If Congress determines that it is advisable for hospice to be brought under the MA benefit package, MA beneficiaries should have the right to disenroll from MA at any time so that they may elect hospice care from the provider of their choice.
MA plans should be required to contract with Medicare-certified hospices based on fee-for-service benefit levels, service delivery model, and payment terms.
The hospice inter-disciplinary group and the patient’s attending physician (if applicable) should remain the ultimate authority on hospice eligibility, the hospice plan of care, and determinations of which conditions are related and unrelated to the patient’s terminal prognosis.
Additional issues related to the current hospice benefit structure and associated requirements must be thoroughly explored to ensure that the integrity of the existing hospice benefit is retained when it is brought under the MA benefit package.
Advance Care Planning
The Policy Options document contains several policies that are closely related to advance care planning and would be of great help to better informing individuals (and their representatives) about their health status so that these individuals could make more informed decisions about the plans for their care. NAHC and HAA commented extensively on these specific policies.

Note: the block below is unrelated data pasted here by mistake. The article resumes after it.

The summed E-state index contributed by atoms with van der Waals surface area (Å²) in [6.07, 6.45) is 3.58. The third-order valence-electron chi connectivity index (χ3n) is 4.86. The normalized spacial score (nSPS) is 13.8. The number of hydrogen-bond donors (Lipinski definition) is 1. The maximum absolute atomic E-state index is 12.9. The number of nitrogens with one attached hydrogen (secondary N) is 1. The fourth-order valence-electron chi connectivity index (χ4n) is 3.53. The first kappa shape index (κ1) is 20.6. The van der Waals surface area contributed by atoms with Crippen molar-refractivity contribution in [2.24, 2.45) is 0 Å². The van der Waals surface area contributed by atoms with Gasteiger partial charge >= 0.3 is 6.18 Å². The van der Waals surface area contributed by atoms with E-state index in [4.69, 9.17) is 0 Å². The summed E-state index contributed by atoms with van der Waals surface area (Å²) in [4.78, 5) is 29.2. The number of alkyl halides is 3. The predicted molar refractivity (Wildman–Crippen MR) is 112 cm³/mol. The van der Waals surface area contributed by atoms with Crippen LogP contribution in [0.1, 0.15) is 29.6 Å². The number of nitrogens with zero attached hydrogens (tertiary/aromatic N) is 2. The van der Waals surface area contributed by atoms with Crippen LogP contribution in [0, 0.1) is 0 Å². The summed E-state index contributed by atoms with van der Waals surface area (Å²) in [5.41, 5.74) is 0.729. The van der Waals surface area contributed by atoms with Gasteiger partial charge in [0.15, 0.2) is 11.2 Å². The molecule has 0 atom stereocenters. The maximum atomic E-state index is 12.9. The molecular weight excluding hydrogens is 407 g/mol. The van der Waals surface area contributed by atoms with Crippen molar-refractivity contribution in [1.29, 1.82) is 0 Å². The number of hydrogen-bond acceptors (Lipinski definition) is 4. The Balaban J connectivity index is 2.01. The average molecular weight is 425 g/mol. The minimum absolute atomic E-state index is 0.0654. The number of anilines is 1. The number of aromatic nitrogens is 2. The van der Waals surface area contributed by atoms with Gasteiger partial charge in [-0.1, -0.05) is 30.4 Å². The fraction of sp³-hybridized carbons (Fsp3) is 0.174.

Establishing a One-Time Visit Code Post Initial Diagnosis of Alzheimer’s/Dementia or Other Serious or Life-Threatening Illness
The Committee asked for feedback regarding establishing a one-time visit code post initial diagnosis of Alzheimer’s/Dementia or other serious or life-threatening illnesses, in terms of the scope of diseases that would be considered a serious or life-threatening illness. NAHC stated that “the types of diseases that would fall into the broad category of serious or life threatening are those that are not curable but require medical supervision of at least two visits per year and an ongoing regimen of treatment.” NAHC further stated that “it is best to develop guidelines applicable to all serious and life-threatening illnesses” given the broad scope, rather than developing “criteria for each illness.”
NAHC and HAA’s comments are available here.